Samuel Sewall was born at Bishop Stoke, Hampshire, England on 28 March 1652, the son of Henry Sewall and Jane Dummer. In 1661, the family emigrated to New England and settled in Newbury, Massachusetts. Samuel graduated from Harvard in 1671. In 1676, he married Hannah Hull, the daughter of one of the wealthiest men in the colony, and began a career as a merchant. In 1681, Sewall, a devout Puritan, was appointed by the General Council to run the printing press and he was able to publish many articles of his own. On 27 May 1692 Governor Phips appointed nine judges to the Court of Oyer and Terminer to try the Salem witchcraft cases. One of the judges was Samuel Sewall.
Bridget Bishop was the first of the accused to hang on 10 June 1692, after which one of the appointed judges resigned in protest at the admission of ‘spectral evidence’, whereby to secure a conviction a witness had only to testify to hearing strange voices, feeling the presence of evil or having dreams in which the Devil had taken the form of the accused. The trials continued with Rebecca Nurse, Susannah Martin, Elizabeth Howe, Sarah Good and Sarah Wildes executed on 19 July 1692, and George Jacobs senior, Martha Carrier, George Burroughs, John Proctor and John Willard hanged on 19 August 1692. Giles Corey, who refused to submit to trial or to denounce his own wife as a witch, was pressed to death on 19 September 1692. His wife, Martha Corey, was hanged anyway on 22 September 1692 along with Margaret Scott, Mary Easty, Alice Parker, Ann Pudeator, Wilmot Redd, Samuel Wardwell and Mary Parker. Finally on 8 October Governor Phips ordered that spectral and intangible evidence should no longer be relied upon and later that month he dissolved the court.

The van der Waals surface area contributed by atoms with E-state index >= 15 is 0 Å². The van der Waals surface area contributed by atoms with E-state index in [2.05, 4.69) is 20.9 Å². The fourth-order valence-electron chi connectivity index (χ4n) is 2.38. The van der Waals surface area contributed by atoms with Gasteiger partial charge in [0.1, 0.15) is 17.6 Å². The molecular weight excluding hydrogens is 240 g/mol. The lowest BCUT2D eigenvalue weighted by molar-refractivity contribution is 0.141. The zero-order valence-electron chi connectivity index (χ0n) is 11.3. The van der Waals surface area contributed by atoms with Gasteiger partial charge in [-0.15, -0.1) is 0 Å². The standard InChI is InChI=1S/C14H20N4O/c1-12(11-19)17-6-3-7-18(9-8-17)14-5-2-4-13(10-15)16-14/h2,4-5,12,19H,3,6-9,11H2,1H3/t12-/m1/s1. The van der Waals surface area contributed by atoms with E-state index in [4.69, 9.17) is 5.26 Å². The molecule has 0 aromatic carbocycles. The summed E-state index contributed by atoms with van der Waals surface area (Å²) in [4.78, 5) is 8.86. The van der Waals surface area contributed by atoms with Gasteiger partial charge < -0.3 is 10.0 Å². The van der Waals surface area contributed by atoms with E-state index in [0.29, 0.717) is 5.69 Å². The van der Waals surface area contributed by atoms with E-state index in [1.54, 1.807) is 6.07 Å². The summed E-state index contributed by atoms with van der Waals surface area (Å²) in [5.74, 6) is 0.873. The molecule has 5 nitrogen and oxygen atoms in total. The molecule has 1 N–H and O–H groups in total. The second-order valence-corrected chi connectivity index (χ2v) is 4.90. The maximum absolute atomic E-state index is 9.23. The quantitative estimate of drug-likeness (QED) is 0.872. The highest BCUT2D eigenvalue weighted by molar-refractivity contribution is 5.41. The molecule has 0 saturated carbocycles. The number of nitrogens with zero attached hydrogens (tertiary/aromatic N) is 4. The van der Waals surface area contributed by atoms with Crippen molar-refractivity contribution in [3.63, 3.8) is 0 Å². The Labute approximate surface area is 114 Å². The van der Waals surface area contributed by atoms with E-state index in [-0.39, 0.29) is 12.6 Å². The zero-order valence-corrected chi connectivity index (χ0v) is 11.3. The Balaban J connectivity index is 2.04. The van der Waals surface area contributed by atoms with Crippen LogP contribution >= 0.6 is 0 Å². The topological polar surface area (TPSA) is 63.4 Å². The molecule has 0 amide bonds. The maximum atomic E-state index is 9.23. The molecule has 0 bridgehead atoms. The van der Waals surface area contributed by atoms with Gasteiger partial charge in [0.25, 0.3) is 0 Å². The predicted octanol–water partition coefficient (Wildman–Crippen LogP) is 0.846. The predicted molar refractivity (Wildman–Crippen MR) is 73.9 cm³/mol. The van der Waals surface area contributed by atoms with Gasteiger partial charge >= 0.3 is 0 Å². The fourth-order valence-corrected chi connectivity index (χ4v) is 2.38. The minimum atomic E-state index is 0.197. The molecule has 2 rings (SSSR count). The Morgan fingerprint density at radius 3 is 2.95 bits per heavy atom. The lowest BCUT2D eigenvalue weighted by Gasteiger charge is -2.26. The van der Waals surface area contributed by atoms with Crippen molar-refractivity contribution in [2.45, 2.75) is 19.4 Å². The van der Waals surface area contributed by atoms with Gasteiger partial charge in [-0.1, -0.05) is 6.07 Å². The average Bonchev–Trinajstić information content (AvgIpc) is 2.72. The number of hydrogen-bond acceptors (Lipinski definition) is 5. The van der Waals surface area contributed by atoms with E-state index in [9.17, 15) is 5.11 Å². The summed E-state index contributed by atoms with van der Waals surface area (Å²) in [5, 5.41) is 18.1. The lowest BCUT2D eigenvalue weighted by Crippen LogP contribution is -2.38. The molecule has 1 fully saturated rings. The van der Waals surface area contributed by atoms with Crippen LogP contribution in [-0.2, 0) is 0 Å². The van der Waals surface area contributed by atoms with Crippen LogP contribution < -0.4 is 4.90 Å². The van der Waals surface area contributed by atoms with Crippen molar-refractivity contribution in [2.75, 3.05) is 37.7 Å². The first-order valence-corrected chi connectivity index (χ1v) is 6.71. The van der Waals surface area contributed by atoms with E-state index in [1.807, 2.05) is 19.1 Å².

Sewall's diaries provide important information about the trials but reveal little reservation or remorse concerning his own involvement in the conduct of the court at the time. However, in 1696, Samuel Sewall publicly apologised for his role in the trials and proclaimed a day of fast and penance, proposing reparation by the government for the sins of the witchcraft trial. In 1700 Samuel Sewall published 'The Selling of Joseph'. It was probably the first anti-slavery article to be published in the colonies and presented the religious case against slavery, arguing that all men are created equal. He served on the Governor's Council from 1691 to 1725 and died at his home in Boston, Massachusetts on 1 January 1730. He was buried in the family tomb at Granary Burying Ground, Boston.
In Scotland it is estimated that more than three thousand alleged witches were executed following Queen Mary’s law in 1563, the last being Janet Horne in 1722. Torture was used in many cases to secure a confession. A number of convicted witches have been granted posthumous pardons in recent years and there is a memorial by Edinburgh Castle, which acknowledges that many miscarriages of justice took place. In England over the same period the number of executions for witchcraft was probably no more than one thousand.